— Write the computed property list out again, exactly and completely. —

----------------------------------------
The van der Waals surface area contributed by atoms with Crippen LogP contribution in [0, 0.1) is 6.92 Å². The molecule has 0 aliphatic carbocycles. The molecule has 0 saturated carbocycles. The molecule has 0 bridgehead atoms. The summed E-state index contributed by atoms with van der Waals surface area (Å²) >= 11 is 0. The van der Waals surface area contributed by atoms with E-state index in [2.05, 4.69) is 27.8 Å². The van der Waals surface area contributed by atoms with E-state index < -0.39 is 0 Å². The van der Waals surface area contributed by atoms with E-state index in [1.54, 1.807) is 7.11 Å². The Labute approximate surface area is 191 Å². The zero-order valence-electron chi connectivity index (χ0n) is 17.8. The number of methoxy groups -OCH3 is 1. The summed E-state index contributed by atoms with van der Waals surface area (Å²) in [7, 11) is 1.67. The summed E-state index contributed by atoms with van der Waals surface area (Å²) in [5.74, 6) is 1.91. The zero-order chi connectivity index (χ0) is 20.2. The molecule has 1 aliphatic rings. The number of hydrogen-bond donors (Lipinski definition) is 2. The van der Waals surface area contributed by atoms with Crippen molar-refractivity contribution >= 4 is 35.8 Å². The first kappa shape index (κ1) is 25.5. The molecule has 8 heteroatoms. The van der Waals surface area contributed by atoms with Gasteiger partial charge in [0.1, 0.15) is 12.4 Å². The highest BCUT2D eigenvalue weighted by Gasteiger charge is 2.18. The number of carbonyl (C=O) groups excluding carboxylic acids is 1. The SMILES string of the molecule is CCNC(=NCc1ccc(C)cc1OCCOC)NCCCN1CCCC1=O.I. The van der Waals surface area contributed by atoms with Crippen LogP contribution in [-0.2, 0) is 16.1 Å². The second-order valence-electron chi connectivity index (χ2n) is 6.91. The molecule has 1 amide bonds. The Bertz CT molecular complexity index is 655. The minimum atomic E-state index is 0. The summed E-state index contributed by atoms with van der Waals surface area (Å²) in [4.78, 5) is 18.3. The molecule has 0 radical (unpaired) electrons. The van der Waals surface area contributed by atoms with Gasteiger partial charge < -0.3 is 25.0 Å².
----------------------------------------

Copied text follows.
The van der Waals surface area contributed by atoms with Crippen LogP contribution in [0, 0.1) is 6.92 Å². The molecule has 0 aliphatic carbocycles. The molecule has 0 saturated carbocycles. The molecule has 0 bridgehead atoms. The summed E-state index contributed by atoms with van der Waals surface area (Å²) >= 11 is 0. The van der Waals surface area contributed by atoms with E-state index in [2.05, 4.69) is 27.8 Å². The van der Waals surface area contributed by atoms with E-state index < -0.39 is 0 Å². The van der Waals surface area contributed by atoms with E-state index in [1.54, 1.807) is 7.11 Å². The Labute approximate surface area is 191 Å². The zero-order valence-electron chi connectivity index (χ0n) is 17.8. The number of methoxy groups -OCH3 is 1. The summed E-state index contributed by atoms with van der Waals surface area (Å²) in [7, 11) is 1.67. The summed E-state index contributed by atoms with van der Waals surface area (Å²) in [5.74, 6) is 1.91. The zero-order chi connectivity index (χ0) is 20.2. The molecule has 1 aliphatic rings. The number of hydrogen-bond donors (Lipinski definition) is 2. The van der Waals surface area contributed by atoms with Crippen molar-refractivity contribution >= 4 is 35.8 Å². The first kappa shape index (κ1) is 25.5. The molecule has 8 heteroatoms. The van der Waals surface area contributed by atoms with Gasteiger partial charge in [0.1, 0.15) is 12.4 Å². The highest BCUT2D eigenvalue weighted by Gasteiger charge is 2.18. The number of carbonyl (C=O) groups excluding carboxylic acids is 1. The SMILES string of the molecule is CCNC(=NCc1ccc(C)cc1OCCOC)NCCCN1CCCC1=O.I. The van der Waals surface area contributed by atoms with Crippen LogP contribution in [-0.2, 0) is 16.1 Å². The second-order valence-electron chi connectivity index (χ2n) is 6.91. The molecule has 1 amide bonds. The Bertz CT molecular complexity index is 655. The minimum atomic E-state index is 0. The summed E-state index contributed by atoms with van der Waals surface area (Å²) in [4.78, 5) is 18.3. The molecule has 0 radical (unpaired) electrons. The van der Waals surface area contributed by atoms with Gasteiger partial charge < -0.3 is 25.0 Å².